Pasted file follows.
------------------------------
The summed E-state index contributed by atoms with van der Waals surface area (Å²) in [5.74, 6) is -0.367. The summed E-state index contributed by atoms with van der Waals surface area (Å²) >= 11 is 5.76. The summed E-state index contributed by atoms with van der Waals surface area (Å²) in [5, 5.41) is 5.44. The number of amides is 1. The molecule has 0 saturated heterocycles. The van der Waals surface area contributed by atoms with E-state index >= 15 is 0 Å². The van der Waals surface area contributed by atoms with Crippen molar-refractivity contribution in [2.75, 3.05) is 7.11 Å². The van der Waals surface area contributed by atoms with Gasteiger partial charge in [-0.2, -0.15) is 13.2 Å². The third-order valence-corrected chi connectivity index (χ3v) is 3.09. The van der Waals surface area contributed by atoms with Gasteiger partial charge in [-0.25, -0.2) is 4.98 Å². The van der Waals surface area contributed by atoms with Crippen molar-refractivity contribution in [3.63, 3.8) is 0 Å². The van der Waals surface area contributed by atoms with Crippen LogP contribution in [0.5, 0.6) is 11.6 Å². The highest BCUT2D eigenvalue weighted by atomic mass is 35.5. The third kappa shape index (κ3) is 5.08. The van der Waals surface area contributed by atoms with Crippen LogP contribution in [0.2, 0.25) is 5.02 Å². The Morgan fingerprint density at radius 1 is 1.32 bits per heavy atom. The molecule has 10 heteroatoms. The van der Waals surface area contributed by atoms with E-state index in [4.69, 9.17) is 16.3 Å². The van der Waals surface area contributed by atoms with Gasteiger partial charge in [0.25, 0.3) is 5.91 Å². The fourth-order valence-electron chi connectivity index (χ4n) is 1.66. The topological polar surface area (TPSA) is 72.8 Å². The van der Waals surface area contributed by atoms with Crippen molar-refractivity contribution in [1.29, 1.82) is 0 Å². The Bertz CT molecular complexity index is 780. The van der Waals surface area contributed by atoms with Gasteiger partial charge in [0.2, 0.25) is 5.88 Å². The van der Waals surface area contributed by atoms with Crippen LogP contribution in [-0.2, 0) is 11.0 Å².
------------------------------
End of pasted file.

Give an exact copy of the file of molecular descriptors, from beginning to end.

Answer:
The summed E-state index contributed by atoms with van der Waals surface area (Å²) in [5.74, 6) is -0.367. The summed E-state index contributed by atoms with van der Waals surface area (Å²) >= 11 is 5.76. The summed E-state index contributed by atoms with van der Waals surface area (Å²) in [5, 5.41) is 5.44. The number of amides is 1. The molecule has 0 saturated heterocycles. The van der Waals surface area contributed by atoms with E-state index >= 15 is 0 Å². The van der Waals surface area contributed by atoms with Crippen molar-refractivity contribution in [2.75, 3.05) is 7.11 Å². The van der Waals surface area contributed by atoms with Gasteiger partial charge in [-0.2, -0.15) is 13.2 Å². The third-order valence-corrected chi connectivity index (χ3v) is 3.09. The van der Waals surface area contributed by atoms with Gasteiger partial charge in [-0.25, -0.2) is 4.98 Å². The van der Waals surface area contributed by atoms with Crippen molar-refractivity contribution in [3.63, 3.8) is 0 Å². The van der Waals surface area contributed by atoms with Crippen LogP contribution in [0.5, 0.6) is 11.6 Å². The highest BCUT2D eigenvalue weighted by atomic mass is 35.5. The third kappa shape index (κ3) is 5.08. The van der Waals surface area contributed by atoms with Crippen LogP contribution in [0.2, 0.25) is 5.02 Å². The Morgan fingerprint density at radius 1 is 1.32 bits per heavy atom. The molecule has 10 heteroatoms. The van der Waals surface area contributed by atoms with E-state index in [4.69, 9.17) is 16.3 Å². The van der Waals surface area contributed by atoms with Gasteiger partial charge in [0.25, 0.3) is 5.91 Å². The fourth-order valence-electron chi connectivity index (χ4n) is 1.66. The topological polar surface area (TPSA) is 72.8 Å². The van der Waals surface area contributed by atoms with Crippen molar-refractivity contribution in [1.29, 1.82) is 0 Å². The Bertz CT molecular complexity index is 780. The van der Waals surface area contributed by atoms with Gasteiger partial charge in [0.2, 0.25) is 5.88 Å². The van der Waals surface area contributed by atoms with Crippen LogP contribution in [-0.2, 0) is 11.0 Å².